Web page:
European governments argued through the night in a bid to agree a deal on tightening the oversight of eurozone banks, hours before leaders stage on Thursday their final summit of a gruelling third year in debt-crisis mode.
After 12 hours of talks at around 0130 GMT, European Union finance ministers had found ways to overcome many of the host of divisions between countries big and small, and over which banks would be covered by which supervisors.
Seen as key to taming the debt crisis and putting the bloc back on track, this first step towards a hoped-for "banking union," agreed by European Union leaders in June, could be followed by a formal accord at a two-day summit starting Thursday.
The timescale for implementation remains unclear -- some suggesting March 2014 would now be the earliest date, whereas the impression created in June was that a radical system would begin in January 2013.
That was also to have been followed up with further banking-market integration, including an EU-wide deposit guarantee scheme -- although the prospect of that goal had already slipped beyond the horizon.
Still, the upshot, according to the European Commission spokesman for financial services, was that enough of an agreement had been found for leaders to be able to say they had reached a common jumping-off point at their summit meeting on Thursday.
Negotiations have been pencilled in for next Tuesday with the European Parliament, although there remains ample scope for fresh problems as the incoming Irish EU presidency takes the draft legislation forward over the coming six months.
EU leaders want to tighten supervision as a condition for the bloc's bailout fund to be able to step in and directly recapitalise banks, instead of passing rescue funds through governments which adds to their sovereign debt loads.
Both Germany and France said they believed a breakthrough was possible.
Even if details remained to be worked out, German Finance Minister Wolfgang Schaeuble said: "I am confident that we find a solution on the banking supervision in time for Christmas."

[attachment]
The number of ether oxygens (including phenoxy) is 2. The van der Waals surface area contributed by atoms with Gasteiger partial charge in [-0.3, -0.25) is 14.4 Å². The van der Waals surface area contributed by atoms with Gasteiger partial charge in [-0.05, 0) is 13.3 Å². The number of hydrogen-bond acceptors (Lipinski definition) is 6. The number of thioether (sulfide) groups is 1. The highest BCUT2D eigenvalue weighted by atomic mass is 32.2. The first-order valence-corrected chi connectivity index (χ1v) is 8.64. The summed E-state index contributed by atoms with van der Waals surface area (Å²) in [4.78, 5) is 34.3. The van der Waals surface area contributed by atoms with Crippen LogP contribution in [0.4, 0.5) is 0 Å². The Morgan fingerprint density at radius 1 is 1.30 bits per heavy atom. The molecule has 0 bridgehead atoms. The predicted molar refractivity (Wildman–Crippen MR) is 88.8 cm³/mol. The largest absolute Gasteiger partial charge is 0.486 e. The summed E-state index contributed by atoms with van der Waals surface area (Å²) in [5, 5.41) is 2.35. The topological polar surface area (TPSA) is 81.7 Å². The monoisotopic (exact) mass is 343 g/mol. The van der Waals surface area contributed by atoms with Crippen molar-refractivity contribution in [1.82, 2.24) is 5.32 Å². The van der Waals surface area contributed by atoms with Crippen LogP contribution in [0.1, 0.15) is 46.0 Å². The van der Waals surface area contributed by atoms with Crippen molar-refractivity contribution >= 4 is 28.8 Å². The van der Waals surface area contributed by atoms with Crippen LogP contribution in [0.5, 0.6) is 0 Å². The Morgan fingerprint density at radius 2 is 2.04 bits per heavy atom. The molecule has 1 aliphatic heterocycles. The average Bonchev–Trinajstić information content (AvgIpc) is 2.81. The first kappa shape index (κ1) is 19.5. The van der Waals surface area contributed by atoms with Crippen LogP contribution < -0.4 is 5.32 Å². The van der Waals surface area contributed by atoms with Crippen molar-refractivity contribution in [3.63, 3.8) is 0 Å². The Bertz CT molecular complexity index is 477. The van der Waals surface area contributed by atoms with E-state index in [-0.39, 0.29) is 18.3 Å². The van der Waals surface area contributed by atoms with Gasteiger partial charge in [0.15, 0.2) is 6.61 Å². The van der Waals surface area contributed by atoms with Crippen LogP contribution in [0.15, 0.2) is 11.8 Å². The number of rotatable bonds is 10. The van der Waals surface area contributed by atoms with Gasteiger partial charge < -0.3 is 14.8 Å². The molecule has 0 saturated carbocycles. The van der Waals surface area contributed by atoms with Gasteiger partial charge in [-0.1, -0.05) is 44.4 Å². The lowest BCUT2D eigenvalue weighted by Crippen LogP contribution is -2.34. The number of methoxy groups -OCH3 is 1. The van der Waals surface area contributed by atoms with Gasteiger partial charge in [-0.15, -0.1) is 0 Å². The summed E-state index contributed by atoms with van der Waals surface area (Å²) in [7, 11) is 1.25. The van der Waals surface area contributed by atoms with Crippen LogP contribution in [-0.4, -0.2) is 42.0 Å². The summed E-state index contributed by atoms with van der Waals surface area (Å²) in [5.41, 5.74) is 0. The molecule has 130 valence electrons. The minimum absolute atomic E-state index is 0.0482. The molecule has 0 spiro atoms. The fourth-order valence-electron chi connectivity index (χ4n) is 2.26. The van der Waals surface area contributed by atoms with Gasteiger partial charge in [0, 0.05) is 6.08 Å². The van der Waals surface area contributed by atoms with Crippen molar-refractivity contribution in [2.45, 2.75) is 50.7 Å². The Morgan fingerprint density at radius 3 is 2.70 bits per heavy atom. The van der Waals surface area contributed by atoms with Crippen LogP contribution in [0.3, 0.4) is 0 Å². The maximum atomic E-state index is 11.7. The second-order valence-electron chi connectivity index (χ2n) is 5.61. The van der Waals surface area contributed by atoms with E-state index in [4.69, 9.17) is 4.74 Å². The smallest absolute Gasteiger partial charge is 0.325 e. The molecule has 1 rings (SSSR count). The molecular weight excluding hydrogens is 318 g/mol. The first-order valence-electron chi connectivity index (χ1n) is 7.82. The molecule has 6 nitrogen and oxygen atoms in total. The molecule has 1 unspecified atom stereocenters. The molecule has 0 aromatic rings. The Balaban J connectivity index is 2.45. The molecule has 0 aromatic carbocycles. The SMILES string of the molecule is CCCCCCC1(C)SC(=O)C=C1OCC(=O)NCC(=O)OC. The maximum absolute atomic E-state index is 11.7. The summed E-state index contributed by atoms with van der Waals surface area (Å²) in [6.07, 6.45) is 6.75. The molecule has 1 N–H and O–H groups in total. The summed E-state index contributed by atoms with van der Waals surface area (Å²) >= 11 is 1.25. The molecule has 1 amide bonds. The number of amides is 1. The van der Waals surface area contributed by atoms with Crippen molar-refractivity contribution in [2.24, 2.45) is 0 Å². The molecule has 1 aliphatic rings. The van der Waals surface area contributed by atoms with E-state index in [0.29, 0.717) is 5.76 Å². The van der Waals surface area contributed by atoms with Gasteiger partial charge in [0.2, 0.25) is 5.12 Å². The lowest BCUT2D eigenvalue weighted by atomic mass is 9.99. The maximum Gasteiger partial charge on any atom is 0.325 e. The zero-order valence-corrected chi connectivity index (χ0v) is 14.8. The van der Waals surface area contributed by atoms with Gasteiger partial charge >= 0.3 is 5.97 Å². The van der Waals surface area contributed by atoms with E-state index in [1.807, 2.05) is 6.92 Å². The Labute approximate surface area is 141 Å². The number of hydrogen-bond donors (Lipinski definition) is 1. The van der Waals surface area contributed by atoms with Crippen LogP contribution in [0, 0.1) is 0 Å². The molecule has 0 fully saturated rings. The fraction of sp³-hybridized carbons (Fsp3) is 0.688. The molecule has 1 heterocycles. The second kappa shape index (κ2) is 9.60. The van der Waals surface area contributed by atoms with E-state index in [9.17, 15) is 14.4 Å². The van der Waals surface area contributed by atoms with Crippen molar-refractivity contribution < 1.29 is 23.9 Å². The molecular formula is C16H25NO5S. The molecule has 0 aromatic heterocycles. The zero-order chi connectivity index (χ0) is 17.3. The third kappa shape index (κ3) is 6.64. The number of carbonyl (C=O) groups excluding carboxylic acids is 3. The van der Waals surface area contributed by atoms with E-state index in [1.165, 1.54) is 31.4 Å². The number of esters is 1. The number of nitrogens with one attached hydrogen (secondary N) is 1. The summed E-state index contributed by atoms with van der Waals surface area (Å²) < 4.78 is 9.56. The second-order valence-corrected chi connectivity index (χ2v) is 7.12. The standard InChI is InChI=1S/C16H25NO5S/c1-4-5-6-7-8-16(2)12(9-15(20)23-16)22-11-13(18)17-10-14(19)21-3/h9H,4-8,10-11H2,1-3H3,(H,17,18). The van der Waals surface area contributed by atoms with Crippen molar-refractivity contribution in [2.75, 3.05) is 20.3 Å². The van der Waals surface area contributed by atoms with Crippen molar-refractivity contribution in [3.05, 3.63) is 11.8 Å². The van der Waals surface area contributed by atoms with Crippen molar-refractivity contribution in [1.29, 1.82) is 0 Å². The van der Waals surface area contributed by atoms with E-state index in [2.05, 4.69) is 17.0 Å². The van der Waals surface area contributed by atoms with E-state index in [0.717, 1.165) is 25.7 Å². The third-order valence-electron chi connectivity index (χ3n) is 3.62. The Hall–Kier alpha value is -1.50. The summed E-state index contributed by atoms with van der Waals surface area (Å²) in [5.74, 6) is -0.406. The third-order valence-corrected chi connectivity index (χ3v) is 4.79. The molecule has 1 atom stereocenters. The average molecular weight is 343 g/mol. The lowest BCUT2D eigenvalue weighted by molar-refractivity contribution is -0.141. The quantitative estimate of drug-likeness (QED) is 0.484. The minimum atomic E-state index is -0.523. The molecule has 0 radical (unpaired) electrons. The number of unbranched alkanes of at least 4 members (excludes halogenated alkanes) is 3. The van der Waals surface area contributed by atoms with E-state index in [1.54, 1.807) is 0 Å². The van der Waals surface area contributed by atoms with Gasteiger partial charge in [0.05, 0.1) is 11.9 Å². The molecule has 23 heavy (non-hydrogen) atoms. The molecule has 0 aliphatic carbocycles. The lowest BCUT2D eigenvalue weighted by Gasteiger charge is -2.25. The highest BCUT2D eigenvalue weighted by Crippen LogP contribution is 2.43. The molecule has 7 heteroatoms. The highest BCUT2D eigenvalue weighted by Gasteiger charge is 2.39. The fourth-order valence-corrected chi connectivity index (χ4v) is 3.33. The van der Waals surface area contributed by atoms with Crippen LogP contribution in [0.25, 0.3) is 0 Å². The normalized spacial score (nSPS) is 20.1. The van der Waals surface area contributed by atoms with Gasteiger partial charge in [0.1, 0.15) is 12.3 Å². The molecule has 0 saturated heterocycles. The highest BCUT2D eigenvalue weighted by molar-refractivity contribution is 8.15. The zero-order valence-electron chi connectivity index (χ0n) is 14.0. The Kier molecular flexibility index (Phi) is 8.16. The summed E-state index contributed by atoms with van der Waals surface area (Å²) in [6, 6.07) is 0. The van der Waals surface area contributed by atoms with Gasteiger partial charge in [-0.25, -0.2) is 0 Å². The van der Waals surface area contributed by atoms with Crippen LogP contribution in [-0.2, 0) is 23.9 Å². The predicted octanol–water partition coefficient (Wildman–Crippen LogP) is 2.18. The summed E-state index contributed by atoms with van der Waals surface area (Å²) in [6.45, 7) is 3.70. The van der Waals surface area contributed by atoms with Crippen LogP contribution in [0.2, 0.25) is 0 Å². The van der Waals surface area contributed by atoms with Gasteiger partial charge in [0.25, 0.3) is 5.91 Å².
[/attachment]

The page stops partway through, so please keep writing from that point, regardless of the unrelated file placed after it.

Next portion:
"The parameters of a deal are there, it's within reach," French Finance Minister Pierre Moscovici told AFP.
Britain, which will not be joining the new regulatory club, wanted special voting rights that would protect the City of London global financial centre, and officials in Chancellor of the Exchequer George Osborne's entourage appeared happy with the guarantees obtained.
Osborne himself said London had "a huge interest in this banking union working properly ... It's in everyone's interest that we have a better working banking system in Europe."
Finance Minister Anders Borg of Sweden, also staying out of the euro, was as ever a firm backer in the argument about restricting the scope for the European Central Bank, which speaks for the 17 eurozone states, to dominate contentious decisions affecting non-euro states.
Aspects of these and other rows, such as how much money banks need to have on their books to come under the ECB's gaze, will likely resurface, with the new watchdog still needing parliamentary approval in key countries such as Germany.
Among side issues at these talks, Berlin and Paris signalled that Greece had managed to rub out enough of its debt in a so-called "buyback" to expect final approval on Thursday on the release of some 40 billion euros ($50 billion) in long-blocked bailout loans.
It also emerged that the conservative group in the European Parliament, the assembly's largest, had invited former Italian premier Silvio Berlusconi to party talks in Brussels on Thursday.
Berlusconi's party last week ended its support for Prime Minister Mario Monti and said he would run for office, for the sixth time in the last 20 years.
Berlusconi sowed confusion Wednesday by saying he could abandon his re-election bid if Monti decides to run.